The personal allowance
The personal allowance is currently £11,000. Legislation has already been enacted to increase the allowance to £11,500 for 2017/18.
A reminder that not everyone has the benefit of the full personal allowance. There is a reduction in the personal allowance for those with 'adjusted net income' over £100,000, which is £1 for every £2 of income above £100,000. So for 2016/17 there is no personal allowance where adjusted net income exceeds £122,000. For 2017/18 there will be no personal allowance available where adjusted net income exceeds £123,000.
Tax bands and rates
The basic rate of tax is currently 20%. The band of income taxable at this rate is £32,000 so that the threshold at which the 40% band applies is £43,000 for those who are entitled to the full personal allowance.
In 2017/18 the band of income taxable at the basic rate will be different for taxpayers who are resident in Scotland to residents elsewhere in the UK. The Scottish government has decided to reduce the band of income taxable at the basic rate to £31,500 so that the threshold at which the 40% band applies remains at £43,000.
In the rest of the UK, legislation has already been enacted to increase the basic rate band to £33,500 for 2017/18. The higher rate threshold will therefore rise to £45,000 in 2017/18.
The additional rate of tax of 45% remains payable on taxable income above £150,000 for all UK residents.
Tax bands and rates - dividends
Dividends received by an individual are subject to special tax rates. The first £5,000 of dividends are charged to tax at 0% (the Dividend Allowance). Dividends received above the allowance are taxed at the following rates:
To determine which tax band dividends fall into, dividends are treated as the last type of income to be taxed.
Reduction in the Dividend Allowance
The Dividend Allowance will be reduced from £5,000 to £2,000 from April 2018.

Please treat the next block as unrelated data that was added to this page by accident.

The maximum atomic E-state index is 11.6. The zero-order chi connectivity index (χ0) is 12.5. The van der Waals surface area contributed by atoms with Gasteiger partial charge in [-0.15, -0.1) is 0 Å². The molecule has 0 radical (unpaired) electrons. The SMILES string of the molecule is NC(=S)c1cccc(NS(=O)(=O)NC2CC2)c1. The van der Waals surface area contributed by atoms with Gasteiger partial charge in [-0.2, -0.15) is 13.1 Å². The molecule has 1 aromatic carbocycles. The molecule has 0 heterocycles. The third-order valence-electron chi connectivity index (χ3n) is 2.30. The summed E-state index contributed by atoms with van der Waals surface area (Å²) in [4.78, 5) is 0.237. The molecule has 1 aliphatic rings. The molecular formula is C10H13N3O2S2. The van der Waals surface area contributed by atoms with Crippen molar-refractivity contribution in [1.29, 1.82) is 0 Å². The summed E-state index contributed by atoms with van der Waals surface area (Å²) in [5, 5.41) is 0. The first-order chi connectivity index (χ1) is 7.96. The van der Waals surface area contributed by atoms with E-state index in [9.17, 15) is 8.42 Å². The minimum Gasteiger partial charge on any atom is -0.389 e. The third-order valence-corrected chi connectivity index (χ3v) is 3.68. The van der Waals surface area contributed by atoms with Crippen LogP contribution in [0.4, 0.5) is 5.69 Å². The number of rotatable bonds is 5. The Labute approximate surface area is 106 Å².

The government expect that even with the reduction in the Dividend Allowance to £2,000, 80% of 'general investors' will pay no tax on their dividend income. However, the reduction in the allowance will affect family company shareholders who take dividends in excess of the £2,000 limit. The cost of the restriction in the allowance for basic rate taxpayers will be £225 increasing to £975 for higher rate taxpayers and £1,143 for additional rate taxpayers.
Tax on savings income
The Savings Allowance (SA) was first introduced for the 2016/17 tax year and applies to savings income. The available SA in a tax year depends on the individual's marginal rate of income tax. Broadly, individuals taxed at up to the basic rate of tax have an SA of £1,000. For higher rate taxpayers, the SA is £500 whilst no SA is due to additional rate taxpayers.
Individual Savings Accounts (ISAs)
The overall ISA savings limit is £15,240 for 2016/17 but will jump to £20,000 in 2017/18.
A new Lifetime ISA will be available from April 2017 for adults under the age of 40. Individuals will be able to contribute up to £4,000 per year, between ages 18 and 50, and receive a 25% bonus from the government. Funds, including the government bonus, can be used to buy a first home at any time from 12 months after opening the account, and can be withdrawn from age 60 completely tax free.
The Chancellor has confirmed that Tax-Free Childcare will be rolled out from April 2017. Tax-Free Childcare will be gradually rolled out for children under 12.